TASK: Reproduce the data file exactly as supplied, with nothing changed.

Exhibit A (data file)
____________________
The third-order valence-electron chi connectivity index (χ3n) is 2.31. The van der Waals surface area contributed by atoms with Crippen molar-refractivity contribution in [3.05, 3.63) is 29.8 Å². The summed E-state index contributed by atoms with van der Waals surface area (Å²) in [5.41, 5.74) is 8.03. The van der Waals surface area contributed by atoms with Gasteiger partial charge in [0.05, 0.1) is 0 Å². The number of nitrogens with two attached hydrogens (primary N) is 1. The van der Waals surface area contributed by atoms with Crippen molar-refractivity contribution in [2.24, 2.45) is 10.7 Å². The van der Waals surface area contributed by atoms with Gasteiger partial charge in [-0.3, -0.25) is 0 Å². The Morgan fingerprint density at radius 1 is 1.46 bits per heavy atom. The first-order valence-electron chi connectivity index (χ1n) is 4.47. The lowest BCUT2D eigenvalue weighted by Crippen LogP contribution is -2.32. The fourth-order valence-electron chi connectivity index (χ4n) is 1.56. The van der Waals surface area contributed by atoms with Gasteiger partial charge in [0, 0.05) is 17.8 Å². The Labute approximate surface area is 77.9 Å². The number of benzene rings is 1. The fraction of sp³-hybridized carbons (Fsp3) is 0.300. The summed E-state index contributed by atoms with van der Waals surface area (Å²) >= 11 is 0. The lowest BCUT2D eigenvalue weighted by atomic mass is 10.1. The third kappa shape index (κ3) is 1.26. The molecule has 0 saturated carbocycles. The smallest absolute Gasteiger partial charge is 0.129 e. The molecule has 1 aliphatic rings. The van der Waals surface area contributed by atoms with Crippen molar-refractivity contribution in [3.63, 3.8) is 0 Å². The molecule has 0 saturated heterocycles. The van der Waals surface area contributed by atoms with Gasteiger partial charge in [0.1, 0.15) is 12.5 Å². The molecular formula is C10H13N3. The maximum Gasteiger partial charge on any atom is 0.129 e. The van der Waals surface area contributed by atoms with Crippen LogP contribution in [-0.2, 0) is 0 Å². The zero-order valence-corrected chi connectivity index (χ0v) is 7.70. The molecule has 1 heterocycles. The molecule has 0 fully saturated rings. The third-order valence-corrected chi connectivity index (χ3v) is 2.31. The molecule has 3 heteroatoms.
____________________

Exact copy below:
The third-order valence-electron chi connectivity index (χ3n) is 2.31. The van der Waals surface area contributed by atoms with Crippen molar-refractivity contribution in [3.05, 3.63) is 29.8 Å². The summed E-state index contributed by atoms with van der Waals surface area (Å²) in [5.41, 5.74) is 8.03. The van der Waals surface area contributed by atoms with Gasteiger partial charge in [0.05, 0.1) is 0 Å². The number of nitrogens with two attached hydrogens (primary N) is 1. The van der Waals surface area contributed by atoms with Crippen molar-refractivity contribution in [2.24, 2.45) is 10.7 Å². The van der Waals surface area contributed by atoms with Gasteiger partial charge in [-0.3, -0.25) is 0 Å². The Morgan fingerprint density at radius 1 is 1.46 bits per heavy atom. The first-order valence-electron chi connectivity index (χ1n) is 4.47. The lowest BCUT2D eigenvalue weighted by Crippen LogP contribution is -2.32. The fourth-order valence-electron chi connectivity index (χ4n) is 1.56. The van der Waals surface area contributed by atoms with Gasteiger partial charge in [0, 0.05) is 17.8 Å². The Labute approximate surface area is 77.9 Å². The number of benzene rings is 1. The fraction of sp³-hybridized carbons (Fsp3) is 0.300. The summed E-state index contributed by atoms with van der Waals surface area (Å²) >= 11 is 0. The lowest BCUT2D eigenvalue weighted by atomic mass is 10.1. The third kappa shape index (κ3) is 1.26. The molecule has 0 saturated carbocycles. The smallest absolute Gasteiger partial charge is 0.129 e. The molecule has 1 aliphatic rings. The van der Waals surface area contributed by atoms with Crippen molar-refractivity contribution in [3.63, 3.8) is 0 Å². The molecule has 0 saturated heterocycles. The van der Waals surface area contributed by atoms with Gasteiger partial charge in [0.1, 0.15) is 12.5 Å². The molecular formula is C10H13N3. The maximum Gasteiger partial charge on any atom is 0.129 e. The van der Waals surface area contributed by atoms with Crippen LogP contribution in [-0.2, 0) is 0 Å². The zero-order valence-corrected chi connectivity index (χ0v) is 7.70. The molecule has 1 heterocycles. The molecule has 0 fully saturated rings. The third-order valence-corrected chi connectivity index (χ3v) is 2.31. The molecule has 3 heteroatoms.